Book 82: The Dewey Decimal System by Nathan Larson
The Dewey Decimal System is an odd little mash-up -- a standard thriller with a post-apocalyptic overlay. It's notable for carrying the imprint of Akashic Books, the small New York publishing house that has produced all those Noir collections as well as Go the Fuck to Sleep.
The Dewey Decimal System is set in New York City, where a series of terrorist attacks have brought the city, and America, to edge of ruin. The protagonist, Dewey Decimal, is a hired killer who derives his names from living in the New York City Library where he's attempting to re-order the books when he's not on some lethal mission.
Dewey's got skills, as demonstrated in one scene where he guns down a couple of heavies with a bit of John Wu-inspired gunplay. But he's not certain where those skills were learned nor does he know if his memories -- spotty, at best -- are real or implanted.
The plot doesn't matter much. There's a couple of big-time heavies -- standard Eastern European mouth-breathers -- and a dasmel in distress, who may be the most deadly character we meet. Dewey has to decide where his loyalties lies.
As I said, the plot is incidental to the action-driven narrative. Don't be surprised if Dewey appears for act two (in a second book by Larson). I might pick that second book up -- then again I might not.
What I will pick up, and soon, is the next book by Steve Hamilton in the Alex McKnight series.
I was introduced to Hamilton with a recent one-off entitled The Lock Artist. It was good, very good. And I thought about following up on Hamilton's earlier book, but didn't until a recent vacation.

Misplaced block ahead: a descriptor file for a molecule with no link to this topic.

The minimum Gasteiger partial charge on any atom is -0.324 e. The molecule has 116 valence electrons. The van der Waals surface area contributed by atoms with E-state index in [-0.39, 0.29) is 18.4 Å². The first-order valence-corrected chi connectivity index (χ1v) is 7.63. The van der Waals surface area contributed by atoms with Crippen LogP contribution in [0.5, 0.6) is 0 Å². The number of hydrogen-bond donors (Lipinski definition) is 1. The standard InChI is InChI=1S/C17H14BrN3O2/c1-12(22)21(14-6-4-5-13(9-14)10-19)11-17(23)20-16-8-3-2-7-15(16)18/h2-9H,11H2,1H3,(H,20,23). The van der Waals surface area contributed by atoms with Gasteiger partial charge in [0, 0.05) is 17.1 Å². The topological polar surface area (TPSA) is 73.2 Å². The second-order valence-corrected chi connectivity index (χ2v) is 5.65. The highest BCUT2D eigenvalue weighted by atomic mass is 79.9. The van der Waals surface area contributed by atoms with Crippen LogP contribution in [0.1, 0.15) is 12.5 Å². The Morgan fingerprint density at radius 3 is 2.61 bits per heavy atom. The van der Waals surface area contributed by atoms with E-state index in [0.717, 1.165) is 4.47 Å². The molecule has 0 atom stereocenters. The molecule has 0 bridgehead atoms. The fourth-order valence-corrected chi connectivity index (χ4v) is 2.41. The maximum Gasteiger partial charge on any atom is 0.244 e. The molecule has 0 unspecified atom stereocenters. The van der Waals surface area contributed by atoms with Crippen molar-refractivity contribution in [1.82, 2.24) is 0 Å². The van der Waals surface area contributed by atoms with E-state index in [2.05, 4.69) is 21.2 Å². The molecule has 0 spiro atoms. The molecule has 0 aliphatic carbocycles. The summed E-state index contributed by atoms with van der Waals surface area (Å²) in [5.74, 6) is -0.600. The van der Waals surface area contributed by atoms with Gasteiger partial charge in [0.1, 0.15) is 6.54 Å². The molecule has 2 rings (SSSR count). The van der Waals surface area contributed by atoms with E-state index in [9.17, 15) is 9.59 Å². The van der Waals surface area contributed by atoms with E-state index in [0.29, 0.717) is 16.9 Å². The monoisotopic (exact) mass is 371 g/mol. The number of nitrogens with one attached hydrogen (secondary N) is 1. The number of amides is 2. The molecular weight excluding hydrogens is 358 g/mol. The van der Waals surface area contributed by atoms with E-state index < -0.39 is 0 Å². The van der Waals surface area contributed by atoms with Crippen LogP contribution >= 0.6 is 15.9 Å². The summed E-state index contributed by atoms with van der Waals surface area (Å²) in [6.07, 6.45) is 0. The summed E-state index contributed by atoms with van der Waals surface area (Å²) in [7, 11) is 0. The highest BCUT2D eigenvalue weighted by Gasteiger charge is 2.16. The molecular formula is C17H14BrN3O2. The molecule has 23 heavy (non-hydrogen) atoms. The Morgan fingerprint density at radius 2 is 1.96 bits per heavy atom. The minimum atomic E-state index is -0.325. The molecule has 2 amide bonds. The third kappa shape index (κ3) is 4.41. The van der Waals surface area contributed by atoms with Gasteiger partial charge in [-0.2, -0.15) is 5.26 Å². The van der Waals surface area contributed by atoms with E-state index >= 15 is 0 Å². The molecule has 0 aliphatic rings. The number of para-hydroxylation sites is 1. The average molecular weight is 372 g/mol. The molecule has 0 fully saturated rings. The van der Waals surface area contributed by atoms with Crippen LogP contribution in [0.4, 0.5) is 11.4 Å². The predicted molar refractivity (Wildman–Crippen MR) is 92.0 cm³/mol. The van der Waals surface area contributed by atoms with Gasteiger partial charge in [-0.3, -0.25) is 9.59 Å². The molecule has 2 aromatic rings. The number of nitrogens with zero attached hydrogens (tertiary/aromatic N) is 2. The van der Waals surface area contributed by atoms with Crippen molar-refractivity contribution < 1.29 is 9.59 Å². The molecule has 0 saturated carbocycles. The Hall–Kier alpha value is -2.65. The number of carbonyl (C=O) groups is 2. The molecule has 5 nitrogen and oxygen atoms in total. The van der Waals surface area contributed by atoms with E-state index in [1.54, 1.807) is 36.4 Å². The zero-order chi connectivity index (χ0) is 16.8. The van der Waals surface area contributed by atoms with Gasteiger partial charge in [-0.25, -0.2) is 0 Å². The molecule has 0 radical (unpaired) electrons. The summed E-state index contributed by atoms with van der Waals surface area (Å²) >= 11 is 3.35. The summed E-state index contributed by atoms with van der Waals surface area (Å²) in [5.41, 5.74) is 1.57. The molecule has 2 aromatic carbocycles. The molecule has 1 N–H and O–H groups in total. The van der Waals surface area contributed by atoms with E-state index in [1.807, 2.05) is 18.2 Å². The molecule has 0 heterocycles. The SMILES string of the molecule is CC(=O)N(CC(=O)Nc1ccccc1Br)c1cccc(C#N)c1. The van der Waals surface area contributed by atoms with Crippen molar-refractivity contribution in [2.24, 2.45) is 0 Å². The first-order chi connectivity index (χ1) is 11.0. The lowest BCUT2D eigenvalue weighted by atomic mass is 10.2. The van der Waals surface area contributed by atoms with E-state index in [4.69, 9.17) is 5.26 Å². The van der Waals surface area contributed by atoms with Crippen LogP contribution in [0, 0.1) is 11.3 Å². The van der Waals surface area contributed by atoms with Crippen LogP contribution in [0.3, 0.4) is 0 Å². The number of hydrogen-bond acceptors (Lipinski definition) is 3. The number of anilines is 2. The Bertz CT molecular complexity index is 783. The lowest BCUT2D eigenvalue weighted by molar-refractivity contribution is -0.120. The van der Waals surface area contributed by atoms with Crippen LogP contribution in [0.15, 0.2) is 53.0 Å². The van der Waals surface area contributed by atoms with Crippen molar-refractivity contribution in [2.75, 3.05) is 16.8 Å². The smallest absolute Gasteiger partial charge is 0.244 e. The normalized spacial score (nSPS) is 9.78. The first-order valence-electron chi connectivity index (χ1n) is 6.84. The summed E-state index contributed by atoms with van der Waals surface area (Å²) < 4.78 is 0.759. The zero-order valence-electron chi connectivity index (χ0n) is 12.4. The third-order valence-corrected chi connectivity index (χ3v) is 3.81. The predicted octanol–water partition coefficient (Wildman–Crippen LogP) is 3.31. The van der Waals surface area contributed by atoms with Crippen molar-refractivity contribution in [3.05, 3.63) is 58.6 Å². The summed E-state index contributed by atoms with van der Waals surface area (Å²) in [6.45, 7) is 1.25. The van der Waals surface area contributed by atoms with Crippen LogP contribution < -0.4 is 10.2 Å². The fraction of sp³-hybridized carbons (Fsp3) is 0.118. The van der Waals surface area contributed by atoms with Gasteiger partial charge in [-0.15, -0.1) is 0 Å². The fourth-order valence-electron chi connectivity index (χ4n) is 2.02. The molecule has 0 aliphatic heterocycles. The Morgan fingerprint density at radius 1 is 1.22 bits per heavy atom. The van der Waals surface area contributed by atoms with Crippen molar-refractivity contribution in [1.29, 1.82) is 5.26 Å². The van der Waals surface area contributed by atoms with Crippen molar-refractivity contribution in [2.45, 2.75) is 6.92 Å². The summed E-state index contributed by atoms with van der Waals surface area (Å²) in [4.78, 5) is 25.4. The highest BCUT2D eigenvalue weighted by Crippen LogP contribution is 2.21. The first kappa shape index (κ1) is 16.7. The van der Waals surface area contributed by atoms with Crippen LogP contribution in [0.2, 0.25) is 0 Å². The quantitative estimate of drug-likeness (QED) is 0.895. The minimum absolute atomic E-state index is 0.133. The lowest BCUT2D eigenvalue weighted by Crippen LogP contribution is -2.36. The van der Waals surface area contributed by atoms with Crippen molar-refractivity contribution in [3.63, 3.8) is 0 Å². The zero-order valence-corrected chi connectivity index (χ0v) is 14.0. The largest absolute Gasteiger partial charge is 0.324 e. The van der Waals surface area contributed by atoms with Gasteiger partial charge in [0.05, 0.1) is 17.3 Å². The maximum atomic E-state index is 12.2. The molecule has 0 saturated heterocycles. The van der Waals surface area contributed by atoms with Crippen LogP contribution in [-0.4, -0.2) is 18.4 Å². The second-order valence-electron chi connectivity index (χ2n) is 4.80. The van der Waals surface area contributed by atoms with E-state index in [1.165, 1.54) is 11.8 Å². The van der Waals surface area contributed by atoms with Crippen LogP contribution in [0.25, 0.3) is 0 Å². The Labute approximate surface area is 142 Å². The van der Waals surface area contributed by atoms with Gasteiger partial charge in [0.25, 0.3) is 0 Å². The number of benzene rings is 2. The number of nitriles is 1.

A few weeks back I drove to the Upper Peninsula of Michigan -- the Yoop -- which included an overnight in Paradise, Sault Ste. Marie (the Soo) and a visit to Whitefish Bay.
Hamilton was driving around the U.P. at the same time I was there. His McKnight series is set in Paradise, where McKnight, a former Detroit cop, has gone to nurse his wounds after he takes three bullets and his partner is killed.
A Cold Day in Paradise won both the Shamus and Edgar awards for Best First Novel. It's easy to understand why. The novel is character-driven. Starting with McKnight, Hamilton lovingly portrays a cast that could easily have been walking around the Yoop while I was there.
Setting is another Hamilton strong suite. The U.P., including Paradise and The Soo, feels like characters in the drama. I don't about other readers, but for me it's always a thrill to read about geography I've tred.
Characters and setting. Yet Hamilton doesn't neglect the plot. He depicts a plausible series of events that threaten McKnight's life. And even as he builds to a resolution there are surprises -- you know they are coming, but aren't certain what to expect -- that result in a satisfying thriller that leaves you wanting more.
Fortunately, there are more and I brought them all back with me from The Yoop. Just another day in Paradise.